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In the Eye of the Beholder
Standing in the lobby the other day, one of the engineers sent to service our lift was joking with his pal about the artwork on display. It went along the lines of “Blimey, you can see that the artist is blind, Mate. What a load of rubbish!”
Seething but not wishing to make a scene, I quietly pointed out that whilst his opinions were interesting, they may be seen as offensive by others and therefore I would prefer he kept them to himself. I wanted to say more, but decorum and good manners prevented it.
What is Art?
I must admit, I am often challenged by what some see as Great Art. I have spent hours in galleries, peering hard at epic canvases and trying to see what makes that arrangement of paint worth the eye-watering sum paid. And often, do you know, I cannot see it. I just can’t. It’s the same thing in music with Death Metal and Mahler.
But the important thing about art and music is that it is a reflection of the feelings, spirit and expression of the vision of the artist. What we see, how we interpret, is really all about us. They are saying something; we are being communicated to, if not necessarily with.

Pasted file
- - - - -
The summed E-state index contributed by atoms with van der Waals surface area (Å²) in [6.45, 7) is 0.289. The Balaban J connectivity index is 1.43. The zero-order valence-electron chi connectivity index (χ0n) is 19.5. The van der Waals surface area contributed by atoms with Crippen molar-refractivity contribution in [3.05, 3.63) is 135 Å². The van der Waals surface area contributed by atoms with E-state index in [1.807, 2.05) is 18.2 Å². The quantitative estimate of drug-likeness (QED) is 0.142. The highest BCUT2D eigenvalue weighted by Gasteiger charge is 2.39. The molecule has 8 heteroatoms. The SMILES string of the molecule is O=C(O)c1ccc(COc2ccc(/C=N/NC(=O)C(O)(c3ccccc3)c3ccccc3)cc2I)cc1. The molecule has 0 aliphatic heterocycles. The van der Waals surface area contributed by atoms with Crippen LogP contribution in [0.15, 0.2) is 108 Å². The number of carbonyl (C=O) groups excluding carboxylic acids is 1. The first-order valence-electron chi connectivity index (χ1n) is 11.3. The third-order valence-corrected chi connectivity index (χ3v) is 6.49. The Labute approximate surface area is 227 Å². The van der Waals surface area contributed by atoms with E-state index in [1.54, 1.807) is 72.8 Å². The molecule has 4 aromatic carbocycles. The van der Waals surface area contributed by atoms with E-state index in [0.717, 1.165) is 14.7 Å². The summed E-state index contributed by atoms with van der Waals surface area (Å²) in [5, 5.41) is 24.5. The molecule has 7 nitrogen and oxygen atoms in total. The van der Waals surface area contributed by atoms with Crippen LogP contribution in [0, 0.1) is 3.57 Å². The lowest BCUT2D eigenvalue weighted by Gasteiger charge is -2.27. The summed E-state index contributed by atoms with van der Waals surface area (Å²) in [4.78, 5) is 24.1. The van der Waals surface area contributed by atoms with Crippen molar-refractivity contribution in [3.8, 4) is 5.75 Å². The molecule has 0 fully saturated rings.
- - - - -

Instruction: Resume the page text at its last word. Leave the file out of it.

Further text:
Music is incredibly important to people with visual impairments and many of the profoundly learning disabled, blind and partially sighted people I work with have an incredible relationship with sound and music, perfect pitch and prodigious talent as examples. Music speaks to them and through making music they speak to us.
Art is also a means of speaking, even for those who don’t have sight. It is not just a visual medium. The works on display are vividly bright, exciting and include tactile elements of fabric and relief that are supposed to be felt, not just looked at. The works incorporate sounds, to bring the work even more to life. The artist is speaking to us in a language they understand and we need to ‘look’ beyond the visual to appreciate it.
We all need a way to express ourselves, to put across the things we feel and think but cannot always show in words. Giving people who struggle with verbal communication and with sharing their feelings a means to do this through art is something we should all consider. A wealth of help exists to support people with learning disabilities to engage in the arts.
I think I can see what our visually impaired artist was saying with her wildly swirling wheels of crusty orange and yellow paint, silvery streamers and bells. The whole canvas yells excitement at you. She calls it ‘Holidays’. Mind you, I still struggle with Rothko.
Ginny Tyler – QCS Learning Disability Expert Contributor